Quiros, facing prison time in EB-5 fraud case, seeks OK to move to Puerto Rico

Quiros, facing prison time in EB-5 fraud case, seeks OK to move to Puerto Rico

EB-5, EB-5 Visa, EB-5 Investment

Ariel Quiros, center, leaves federal court in Burlington after being arraigned on charges pertaining to the EB-5 fraud case in May 2019.

Former Jay Peak owner Ariel Quiros, facing up to eight years in prison, is requesting that he be allowed to move from Miami to Puerto Rico and regain his passport to conduct international business deals while he awaits sentencing. 

Quiros pleaded guilty in August to federal criminal charges for his role in a scheme to bilk EB-5 foreign investors who had put millions of dollars into a failed project to build a biomedical research facility, known as AnC Bio Vermont, in Newport.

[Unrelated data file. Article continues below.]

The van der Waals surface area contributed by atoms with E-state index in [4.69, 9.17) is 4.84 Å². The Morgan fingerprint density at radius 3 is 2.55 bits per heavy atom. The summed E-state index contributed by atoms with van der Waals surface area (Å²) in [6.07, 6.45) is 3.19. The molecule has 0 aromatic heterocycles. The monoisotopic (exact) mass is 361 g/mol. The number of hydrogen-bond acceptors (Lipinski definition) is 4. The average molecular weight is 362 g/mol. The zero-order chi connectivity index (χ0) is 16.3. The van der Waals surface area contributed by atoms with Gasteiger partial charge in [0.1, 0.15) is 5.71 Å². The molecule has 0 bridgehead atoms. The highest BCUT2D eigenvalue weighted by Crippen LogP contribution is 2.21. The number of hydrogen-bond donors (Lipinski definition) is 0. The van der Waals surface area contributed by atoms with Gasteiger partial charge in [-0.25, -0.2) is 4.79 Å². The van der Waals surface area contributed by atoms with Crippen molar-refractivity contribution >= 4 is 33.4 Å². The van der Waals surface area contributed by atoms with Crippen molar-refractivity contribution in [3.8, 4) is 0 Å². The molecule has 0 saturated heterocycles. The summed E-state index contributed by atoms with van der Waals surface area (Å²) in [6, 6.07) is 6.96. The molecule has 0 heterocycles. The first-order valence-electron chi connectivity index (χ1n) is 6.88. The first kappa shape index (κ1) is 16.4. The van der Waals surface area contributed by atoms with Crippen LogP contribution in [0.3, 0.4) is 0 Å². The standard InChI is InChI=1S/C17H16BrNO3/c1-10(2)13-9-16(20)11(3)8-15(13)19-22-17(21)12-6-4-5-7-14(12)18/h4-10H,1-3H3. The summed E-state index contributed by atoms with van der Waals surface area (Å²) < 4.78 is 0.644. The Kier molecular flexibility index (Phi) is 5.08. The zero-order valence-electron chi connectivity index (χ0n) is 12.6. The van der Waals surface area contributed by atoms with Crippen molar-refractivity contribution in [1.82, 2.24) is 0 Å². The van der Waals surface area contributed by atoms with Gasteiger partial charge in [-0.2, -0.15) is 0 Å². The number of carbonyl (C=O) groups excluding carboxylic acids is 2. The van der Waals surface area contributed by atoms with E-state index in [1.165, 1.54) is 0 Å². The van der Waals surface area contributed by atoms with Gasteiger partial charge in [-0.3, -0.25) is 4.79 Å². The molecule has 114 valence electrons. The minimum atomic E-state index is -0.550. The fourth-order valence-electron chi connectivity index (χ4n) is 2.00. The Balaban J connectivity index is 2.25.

He faces up to 97 months in prison as part of a plea agreement he reached with prosecutors. Quoris isn’t expected to be sentenced until late next year after co-defendants in the criminal case, including his business partner, Bill Stenger of Newport, stand trial.

In the meantime, Neil Taylor, a lawyer representing Quiros, is seeking to amend his client’s release conditions that would allow him to move from his home in Florida to Puerto Rico. 

Taylor also wants the return of his client’s passport so he can travel overseas as an international businessman.

Prosecutors said they would not object. 

According to the motion filed Wednesday in federal court in Vermont, Quiros needs his passport returned from the court so he can work to meet his financial obligations and “sustain his self worth.” 

“He is an entrepreneur who specializes in brokering business deals, has extensive international experience with shipping and lines of credit, and has many lucrative international ties and relationships,” Taylor wrote of Quiros. 

The criminal charges brought by federal prosecutors in May 2019 against Quiros, Stenger, and two of their associates, stem from an international business enterprise they headed that federal regulators have termed “nearly a complete fraud.”